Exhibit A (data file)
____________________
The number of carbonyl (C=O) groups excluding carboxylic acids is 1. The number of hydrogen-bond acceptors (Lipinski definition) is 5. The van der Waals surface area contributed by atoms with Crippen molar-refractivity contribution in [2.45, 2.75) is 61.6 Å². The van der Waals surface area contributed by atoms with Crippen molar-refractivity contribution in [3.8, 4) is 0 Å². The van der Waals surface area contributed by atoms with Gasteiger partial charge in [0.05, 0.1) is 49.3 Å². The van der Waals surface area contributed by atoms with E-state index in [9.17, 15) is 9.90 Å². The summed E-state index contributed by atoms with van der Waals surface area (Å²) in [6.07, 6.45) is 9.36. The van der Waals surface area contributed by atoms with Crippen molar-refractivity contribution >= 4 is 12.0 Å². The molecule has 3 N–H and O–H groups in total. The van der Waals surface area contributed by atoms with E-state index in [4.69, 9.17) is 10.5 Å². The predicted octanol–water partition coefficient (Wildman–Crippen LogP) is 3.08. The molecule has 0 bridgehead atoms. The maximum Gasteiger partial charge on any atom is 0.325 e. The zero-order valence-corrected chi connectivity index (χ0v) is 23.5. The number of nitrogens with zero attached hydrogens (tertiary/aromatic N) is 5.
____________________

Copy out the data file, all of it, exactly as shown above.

The number of carbonyl (C=O) groups excluding carboxylic acids is 1. The number of hydrogen-bond acceptors (Lipinski definition) is 5. The van der Waals surface area contributed by atoms with Crippen molar-refractivity contribution in [2.45, 2.75) is 61.6 Å². The van der Waals surface area contributed by atoms with Crippen molar-refractivity contribution in [3.8, 4) is 0 Å². The van der Waals surface area contributed by atoms with Gasteiger partial charge in [0.05, 0.1) is 49.3 Å². The van der Waals surface area contributed by atoms with E-state index in [9.17, 15) is 9.90 Å². The summed E-state index contributed by atoms with van der Waals surface area (Å²) in [6.07, 6.45) is 9.36. The van der Waals surface area contributed by atoms with Crippen molar-refractivity contribution >= 4 is 12.0 Å². The molecule has 3 N–H and O–H groups in total. The van der Waals surface area contributed by atoms with E-state index in [4.69, 9.17) is 10.5 Å². The predicted octanol–water partition coefficient (Wildman–Crippen LogP) is 3.08. The molecule has 0 bridgehead atoms. The maximum Gasteiger partial charge on any atom is 0.325 e. The zero-order valence-corrected chi connectivity index (χ0v) is 23.5. The number of nitrogens with zero attached hydrogens (tertiary/aromatic N) is 5.